A New Jersey teen all geared up for graduation Friday won’t have the opportunity to walk across the stage to collect his high school diploma, and he said it’s all because of a senior prank last week involving water guns that led to a lockdown drill.
Chris Smith and several other seniors at Robbinsville High School brought water guns to school on June 9. The plan was for the students to retrieve the water guns during lunch and bring them inside the school as a prank, but the plan was never fully executed.
Some members of the school faculty had a heads up on the idea when several students jumped the gun and entered the building with their water pistols earlier than originally planned. At that point, the school went on a lockdown drill to keep the other students at bay, according to a report from local media.
As the students outside began to wander away, Smith opened one of the locked doors, which allowed more water pistol-packing students inside. Unbeknown to Smith, the students who were already inside were told by the principal not to open the door or they wouldn’t be allowed to walk at graduation.
“I didn’t know that,” Smith told NJ.com.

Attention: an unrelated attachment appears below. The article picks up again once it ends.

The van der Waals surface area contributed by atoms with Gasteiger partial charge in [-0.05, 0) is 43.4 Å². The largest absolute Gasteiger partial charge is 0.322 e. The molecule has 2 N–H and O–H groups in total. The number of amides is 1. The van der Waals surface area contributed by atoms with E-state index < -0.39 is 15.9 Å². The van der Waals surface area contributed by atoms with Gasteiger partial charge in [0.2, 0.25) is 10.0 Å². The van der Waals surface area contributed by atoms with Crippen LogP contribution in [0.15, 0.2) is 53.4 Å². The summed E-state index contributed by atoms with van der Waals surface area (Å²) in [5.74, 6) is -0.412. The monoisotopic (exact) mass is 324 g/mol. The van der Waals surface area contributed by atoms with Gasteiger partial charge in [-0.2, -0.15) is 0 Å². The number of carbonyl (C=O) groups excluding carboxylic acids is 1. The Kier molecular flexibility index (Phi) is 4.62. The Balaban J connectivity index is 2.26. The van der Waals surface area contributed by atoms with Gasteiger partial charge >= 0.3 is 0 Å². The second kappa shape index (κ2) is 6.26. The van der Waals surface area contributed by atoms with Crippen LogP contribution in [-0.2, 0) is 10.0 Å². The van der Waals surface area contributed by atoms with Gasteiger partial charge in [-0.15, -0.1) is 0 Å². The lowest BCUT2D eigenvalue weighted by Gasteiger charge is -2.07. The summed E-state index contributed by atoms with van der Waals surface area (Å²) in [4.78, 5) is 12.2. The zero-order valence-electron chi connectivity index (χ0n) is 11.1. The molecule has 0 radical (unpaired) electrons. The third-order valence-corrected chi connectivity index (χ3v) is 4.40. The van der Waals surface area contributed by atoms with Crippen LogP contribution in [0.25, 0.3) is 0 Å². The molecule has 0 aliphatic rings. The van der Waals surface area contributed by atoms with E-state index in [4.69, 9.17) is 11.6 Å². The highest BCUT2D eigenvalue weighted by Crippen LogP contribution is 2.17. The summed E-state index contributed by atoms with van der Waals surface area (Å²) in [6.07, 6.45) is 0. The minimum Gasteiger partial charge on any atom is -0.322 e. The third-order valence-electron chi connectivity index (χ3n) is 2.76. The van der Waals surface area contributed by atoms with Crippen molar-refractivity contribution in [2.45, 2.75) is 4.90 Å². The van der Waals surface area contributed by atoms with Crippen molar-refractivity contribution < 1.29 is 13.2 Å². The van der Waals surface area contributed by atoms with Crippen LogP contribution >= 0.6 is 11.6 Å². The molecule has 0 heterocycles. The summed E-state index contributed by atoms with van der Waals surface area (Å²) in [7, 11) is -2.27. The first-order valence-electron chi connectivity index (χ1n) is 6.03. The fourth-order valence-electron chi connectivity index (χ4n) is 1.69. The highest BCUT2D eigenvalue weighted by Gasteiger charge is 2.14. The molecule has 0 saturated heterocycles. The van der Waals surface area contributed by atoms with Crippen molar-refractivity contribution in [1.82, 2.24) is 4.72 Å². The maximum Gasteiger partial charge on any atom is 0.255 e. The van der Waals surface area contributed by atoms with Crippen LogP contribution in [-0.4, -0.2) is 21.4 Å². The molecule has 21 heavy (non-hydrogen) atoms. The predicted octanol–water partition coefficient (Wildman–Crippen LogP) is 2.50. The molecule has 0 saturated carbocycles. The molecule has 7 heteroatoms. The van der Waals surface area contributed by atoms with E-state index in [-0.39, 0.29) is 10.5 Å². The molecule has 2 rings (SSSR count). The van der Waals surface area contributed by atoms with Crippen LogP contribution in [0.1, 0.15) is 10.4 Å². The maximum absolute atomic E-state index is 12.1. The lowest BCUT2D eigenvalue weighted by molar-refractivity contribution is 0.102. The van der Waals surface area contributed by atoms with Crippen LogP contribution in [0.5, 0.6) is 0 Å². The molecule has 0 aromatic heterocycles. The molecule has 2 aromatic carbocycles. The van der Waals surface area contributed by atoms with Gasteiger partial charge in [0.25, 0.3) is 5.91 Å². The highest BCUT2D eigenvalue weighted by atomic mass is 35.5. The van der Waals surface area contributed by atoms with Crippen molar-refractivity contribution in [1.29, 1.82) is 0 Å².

Nonetheless, the following day, Smith received a phone call from the principal informing him that he would not be able to walk at graduation.
“None of us over here mind a good prank, we’re just trying to make sure there’s good boundaries and parameters there,” said Robbinsville Superintendent Steven Mayer, adding, “It was one of those things that we did to make sure nobody slipped and fell or got hurt unintentionally.”
But Smith said nobody was even hit during the water gun fiasco, except for the athletic director who was telling the students “everyone shoot me.”
Mayer refused to comment on Smith’s statements, but simply indicated that he stood by the school’s decision.
However, Robbinsville Mayor Dave Fried doesn’t agree with the school’s stance.
“I think it’s a little bit extreme and a little bit over the top that they’re not letting him walk,” Fried said.
He said he believes the school has sent mixed messages and that although Smith may have made a mistake, so did the school. Fried said the school, which has had a long history of senior pranks, can’t allow one thing one time and not the next. He said the school should have been more clear on their position about the pranks or water guns.
Still, in an email sent to parents, Mayer said the students involved in the prank “did not secure a safe set of boundaries” and that the prank created an environment which raised concerns over the safety of both those participating and bystanders.
Mayer also claimed the disciplinary action wasn’t the result of the water guns, but rather because they directly defied the instructions of the principal and created an unsafe environment at the school.
“I wish I had pardon powers,” Fried said. “I’d pardon the young man.”